The USDA Food Safety and Inspection Service (FSIS) collects samples of meat and poultry products to estimate the national prevalence and levels of bacteria of public health concern. Each report is a compilation of data obtained for a particular species or type of animal.
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Explore This IssueOctober/November 2015
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For example, FSIS conducted the first Raw Chicken Parts Baseline Survey (RCPBS) from January to August 2012.
The RCPBS was designed to determine the presence and the levels of selected bacteria on raw chicken parts produced in federally inspected plants. In addition, FSIS wanted to determine the national prevalence of Salmonella and Campylobacter on raw chicken parts.
Additional goals for this survey were determining if there was a significant difference between production shifts as they related to bacterial levels, and comparing the bacterial presence and levels on raw parts with skin-on versus parts with skin-off.
Relative to qualitative microbiological results, the Salmonella percent positive rate for chicken parts was 26.3 percent and 21.4 percent for Campylobacter.
Using data from this study, FSIS calculated national prevalence estimates for Salmonella and Campylobacter; specifically they calculated the prevalence or weighted average of Salmonella and Campylobacter for all chicken parts. (These national prevalence estimates are different from the percent positives because they are weighted in relation to production volume.)
The estimated national prevalence of Salmonella in chicken parts is 24.02 percent with a 95 percent confidence interval between 19.24 percent and 28.79 percent. The estimated national prevalence of Campylobacter in chicken parts is 21.70 percent with a 95 percent confidence interval between 18.70 percent and 24.69 percent.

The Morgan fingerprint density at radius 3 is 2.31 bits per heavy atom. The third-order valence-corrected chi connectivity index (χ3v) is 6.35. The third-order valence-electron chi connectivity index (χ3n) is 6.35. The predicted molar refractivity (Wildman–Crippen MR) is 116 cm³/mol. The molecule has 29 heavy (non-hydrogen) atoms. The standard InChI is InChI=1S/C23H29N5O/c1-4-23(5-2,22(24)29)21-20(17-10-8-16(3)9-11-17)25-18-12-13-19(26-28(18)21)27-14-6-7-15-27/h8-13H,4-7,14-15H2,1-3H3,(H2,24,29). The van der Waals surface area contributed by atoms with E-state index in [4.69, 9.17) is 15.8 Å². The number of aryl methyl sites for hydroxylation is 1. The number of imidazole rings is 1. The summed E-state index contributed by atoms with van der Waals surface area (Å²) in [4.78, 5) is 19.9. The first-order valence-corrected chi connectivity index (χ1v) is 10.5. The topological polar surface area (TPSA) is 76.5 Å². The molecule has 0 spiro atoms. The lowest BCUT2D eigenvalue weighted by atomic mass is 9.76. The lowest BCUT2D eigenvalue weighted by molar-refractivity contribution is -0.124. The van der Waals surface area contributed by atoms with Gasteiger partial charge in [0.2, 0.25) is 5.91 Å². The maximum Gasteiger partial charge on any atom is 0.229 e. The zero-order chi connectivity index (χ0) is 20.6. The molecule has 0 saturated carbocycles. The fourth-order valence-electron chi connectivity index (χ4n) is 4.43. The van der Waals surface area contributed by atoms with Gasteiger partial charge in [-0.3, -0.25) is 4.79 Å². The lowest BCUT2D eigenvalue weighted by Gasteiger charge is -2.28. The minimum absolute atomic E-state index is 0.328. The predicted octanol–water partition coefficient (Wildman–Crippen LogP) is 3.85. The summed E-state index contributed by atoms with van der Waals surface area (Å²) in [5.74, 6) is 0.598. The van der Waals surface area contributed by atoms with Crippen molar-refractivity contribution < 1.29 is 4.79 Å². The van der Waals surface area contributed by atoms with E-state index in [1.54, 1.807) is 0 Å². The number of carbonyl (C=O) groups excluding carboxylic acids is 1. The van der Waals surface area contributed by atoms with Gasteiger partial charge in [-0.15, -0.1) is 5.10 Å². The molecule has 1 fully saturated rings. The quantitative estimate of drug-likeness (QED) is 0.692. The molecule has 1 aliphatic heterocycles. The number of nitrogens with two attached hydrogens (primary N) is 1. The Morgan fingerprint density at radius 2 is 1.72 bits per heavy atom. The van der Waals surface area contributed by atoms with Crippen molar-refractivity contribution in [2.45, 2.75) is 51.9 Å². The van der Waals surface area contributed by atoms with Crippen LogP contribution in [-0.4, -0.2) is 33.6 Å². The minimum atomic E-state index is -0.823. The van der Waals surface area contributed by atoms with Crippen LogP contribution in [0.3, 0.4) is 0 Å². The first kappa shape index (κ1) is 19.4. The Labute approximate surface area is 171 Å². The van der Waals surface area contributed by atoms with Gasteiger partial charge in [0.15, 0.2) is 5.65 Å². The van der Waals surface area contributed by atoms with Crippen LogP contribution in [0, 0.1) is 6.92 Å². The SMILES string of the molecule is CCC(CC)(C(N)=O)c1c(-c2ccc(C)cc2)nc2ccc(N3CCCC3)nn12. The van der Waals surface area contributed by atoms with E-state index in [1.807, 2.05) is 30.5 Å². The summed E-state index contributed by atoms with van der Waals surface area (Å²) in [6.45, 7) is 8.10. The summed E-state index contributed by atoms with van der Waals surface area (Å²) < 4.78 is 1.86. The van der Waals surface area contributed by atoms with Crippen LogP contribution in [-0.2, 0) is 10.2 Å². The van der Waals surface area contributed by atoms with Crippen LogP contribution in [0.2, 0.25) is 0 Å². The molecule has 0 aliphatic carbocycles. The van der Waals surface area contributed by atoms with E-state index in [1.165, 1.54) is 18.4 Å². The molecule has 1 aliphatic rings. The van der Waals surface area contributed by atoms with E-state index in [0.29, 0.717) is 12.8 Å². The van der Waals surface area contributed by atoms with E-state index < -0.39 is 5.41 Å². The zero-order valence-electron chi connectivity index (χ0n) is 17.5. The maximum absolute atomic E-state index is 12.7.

“Having a known baseline level is step one to improvement in any process,” Coleman points out. “Now the challenge is clear and industry is responding with ways to reduce levels over time.”
When environmental monitoring came in vogue, it was viewed as a tool to help reduce the prevalent risks that are an issue in nearly every type of food plant, Coleman mentions. “But after years of running these programs, there is a tendency to react less and less to a few isolated positive results,” she says. “So while many companies have embraced environmental monitoring over the past 15 years or so, which is evidenced by the number of environmental swabs we receive to test daily in our laboratories, as an industry we need to figure out better ways to extract actionable information from the sporadic positives that many plants experience.”
“To that end, we are working along with other industry stakeholders to elevate environmental monitoring to the next level through progressive solutions, such as EnviroMap, helping to track and map specific organisms,” Coleman relates.
Will metagenomics techniques impact environmental testing in the future? “Environmental testing will likely be improved by the application of metagenomics techniques,” Coleman predicts, “but I think we have a ways to go to get a good practical application.”
Metagenomics is the study of genetic material recovered directly from environmental samples. The broad field may also be referred to as environmental genomics, ecogenomics, or community genomics.
There is more work to be done on tracking and investigating foodborne contamination with a focus on prevention of contamination and subsequent recalls, Coleman believes. “We recommend that companies use all of the available tools to uncover issues before a recall becomes necessary,” she notes. “If sporadic pathogen positives are found via an environmental monitoring plan, conducting selective finished product testing before shipping might be a good idea to verify the effectiveness of a specific remediation effort.”
What else will help any such efforts? “We need a way to look at all microorganisms in a sample and then use the information to track them,” Coleman says. “We need to be able to tell if this is the same system we saw last week or a new one. We need to determine how to get to the molecular level with bacterial diagnostics.”